LEE COUNTY, Texas - A convenience store clerk in Lee County was arrested and charged with multiple counts of selling alcohol to minors following an investigation by the Texas Alcoholic Beverage Commission (TABC).
Deepak Sidgel, 39, of Pflugerville, was booked into the Lee County Jail on June 14 for four counts of Sales of Alcohol to a Minor. He was later released after posting a $7,500 bond.
Sidgel worked at the Lexington Food Mart on Highway 77 in Lexington. The convenience store has been the subject of multiple investigations for improper alcohol sales, according to TABC.
"What we found over this last week was four separate cases of selling alcohol to minors," said Chris Porter, spokesperson for the Texas Alcoholic Beverage Commission.
Deepak Sidgel, 39, of Pflugerville, faces a total of five counts of selling alcohol to minors. He worked at the Lexington Food Mart on Highway 77 in Lexington. (TABC)
The arrest came after law enforcement kept a close eye on what was going on at the store.
"These were things that were ongoing since last spring," said Porter.
"What we did find was a pattern of behavior over several weeks and months that did indicate it was a problem that would not have gone away if we hadn't taken action," said Porter.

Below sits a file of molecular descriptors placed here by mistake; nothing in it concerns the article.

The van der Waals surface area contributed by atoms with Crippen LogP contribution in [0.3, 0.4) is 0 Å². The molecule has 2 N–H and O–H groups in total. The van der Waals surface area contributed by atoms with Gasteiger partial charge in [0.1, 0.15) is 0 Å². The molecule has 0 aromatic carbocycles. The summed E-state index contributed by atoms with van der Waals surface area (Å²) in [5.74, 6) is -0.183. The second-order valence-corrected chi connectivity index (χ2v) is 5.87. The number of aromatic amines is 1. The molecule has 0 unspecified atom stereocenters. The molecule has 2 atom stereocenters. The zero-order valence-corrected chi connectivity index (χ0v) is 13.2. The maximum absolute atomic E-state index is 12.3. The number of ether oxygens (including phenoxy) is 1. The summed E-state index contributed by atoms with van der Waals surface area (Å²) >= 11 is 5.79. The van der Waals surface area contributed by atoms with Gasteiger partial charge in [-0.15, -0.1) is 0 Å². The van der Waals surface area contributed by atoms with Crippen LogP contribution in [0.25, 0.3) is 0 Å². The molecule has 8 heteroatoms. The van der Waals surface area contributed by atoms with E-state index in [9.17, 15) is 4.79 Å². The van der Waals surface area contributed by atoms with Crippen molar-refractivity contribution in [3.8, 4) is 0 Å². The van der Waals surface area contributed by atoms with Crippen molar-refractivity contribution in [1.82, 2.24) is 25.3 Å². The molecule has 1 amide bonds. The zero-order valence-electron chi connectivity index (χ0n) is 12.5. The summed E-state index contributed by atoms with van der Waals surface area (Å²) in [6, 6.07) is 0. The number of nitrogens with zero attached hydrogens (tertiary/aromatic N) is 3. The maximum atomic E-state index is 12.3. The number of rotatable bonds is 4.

TABC says Sidgel, who has been arrested previously in connection with one of those investigations, now faces a total of five counts of selling alcohol to minors.
"Any resident with information on illegal alcohol sales at a business is asked to contact TABC," said Maj. Oliver Johnson of TABC’s Central Texas regional enforcement office. "Public involvement is critical when it comes to identifying businesses that place the community’s safety at risk. Tips from the public play a major role in holding businesses accountable and keeping Texans safe."
The TABC received the tip about the store through members of the community. The business could face license suspension after authorities finish their investigation. It remains open at this time.
"The convenience store was located down the street from a high school, and from other facilities where children typically gather. Science has found that folks underage are not really mentally or physically equipped to deal with the effects of alcohol and that could lead to assaults or even worse DWI type accidents," said Porter.
Businesses that sell alcohol to any person younger than 21 could face a fine or suspension of their license to sell alcohol, with repeat violations resulting in permanent cancellation of the business’s liquor license. Employees of the business who sell alcohol to minors could also face a Class A misdemeanor punishable by a fine of up to $4,000 and one year in jail.
Anyone with information on the ongoing case is asked to contact TABC by emailing email@example.com or calling 888-THE-TABC.